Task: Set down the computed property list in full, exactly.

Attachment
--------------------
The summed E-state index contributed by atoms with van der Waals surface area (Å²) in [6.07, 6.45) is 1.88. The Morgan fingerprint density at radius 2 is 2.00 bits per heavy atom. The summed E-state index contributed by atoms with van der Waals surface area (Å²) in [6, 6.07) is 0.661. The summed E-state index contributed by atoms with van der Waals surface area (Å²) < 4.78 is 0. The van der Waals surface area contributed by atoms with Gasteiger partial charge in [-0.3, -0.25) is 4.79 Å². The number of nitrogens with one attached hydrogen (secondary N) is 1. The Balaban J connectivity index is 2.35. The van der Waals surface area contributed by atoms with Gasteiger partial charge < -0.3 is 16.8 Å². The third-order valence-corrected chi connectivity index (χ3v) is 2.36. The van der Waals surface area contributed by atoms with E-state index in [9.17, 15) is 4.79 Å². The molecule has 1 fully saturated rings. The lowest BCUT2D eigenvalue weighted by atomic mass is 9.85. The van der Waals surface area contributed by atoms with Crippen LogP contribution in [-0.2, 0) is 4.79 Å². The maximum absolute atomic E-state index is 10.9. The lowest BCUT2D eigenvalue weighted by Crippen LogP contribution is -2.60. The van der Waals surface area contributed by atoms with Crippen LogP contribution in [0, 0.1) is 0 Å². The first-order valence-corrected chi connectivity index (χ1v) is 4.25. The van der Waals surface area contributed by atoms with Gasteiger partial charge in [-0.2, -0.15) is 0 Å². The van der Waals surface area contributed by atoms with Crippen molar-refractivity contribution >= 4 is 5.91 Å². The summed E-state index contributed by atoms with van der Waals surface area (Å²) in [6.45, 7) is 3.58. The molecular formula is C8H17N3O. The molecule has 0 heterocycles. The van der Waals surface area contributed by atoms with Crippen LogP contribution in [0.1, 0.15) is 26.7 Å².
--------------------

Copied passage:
The summed E-state index contributed by atoms with van der Waals surface area (Å²) in [6.07, 6.45) is 1.88. The Morgan fingerprint density at radius 2 is 2.00 bits per heavy atom. The summed E-state index contributed by atoms with van der Waals surface area (Å²) in [6, 6.07) is 0.661. The summed E-state index contributed by atoms with van der Waals surface area (Å²) < 4.78 is 0. The van der Waals surface area contributed by atoms with Gasteiger partial charge in [-0.3, -0.25) is 4.79 Å². The number of nitrogens with one attached hydrogen (secondary N) is 1. The Balaban J connectivity index is 2.35. The van der Waals surface area contributed by atoms with Gasteiger partial charge < -0.3 is 16.8 Å². The third-order valence-corrected chi connectivity index (χ3v) is 2.36. The van der Waals surface area contributed by atoms with E-state index in [9.17, 15) is 4.79 Å². The molecule has 1 fully saturated rings. The lowest BCUT2D eigenvalue weighted by atomic mass is 9.85. The van der Waals surface area contributed by atoms with Crippen LogP contribution in [-0.2, 0) is 4.79 Å². The maximum absolute atomic E-state index is 10.9. The lowest BCUT2D eigenvalue weighted by Crippen LogP contribution is -2.60. The van der Waals surface area contributed by atoms with Crippen LogP contribution in [0, 0.1) is 0 Å². The first-order valence-corrected chi connectivity index (χ1v) is 4.25. The van der Waals surface area contributed by atoms with Gasteiger partial charge in [-0.2, -0.15) is 0 Å². The van der Waals surface area contributed by atoms with Crippen molar-refractivity contribution >= 4 is 5.91 Å². The summed E-state index contributed by atoms with van der Waals surface area (Å²) in [6.45, 7) is 3.58. The molecular formula is C8H17N3O. The molecule has 0 heterocycles. The van der Waals surface area contributed by atoms with Crippen LogP contribution in [0.1, 0.15) is 26.7 Å².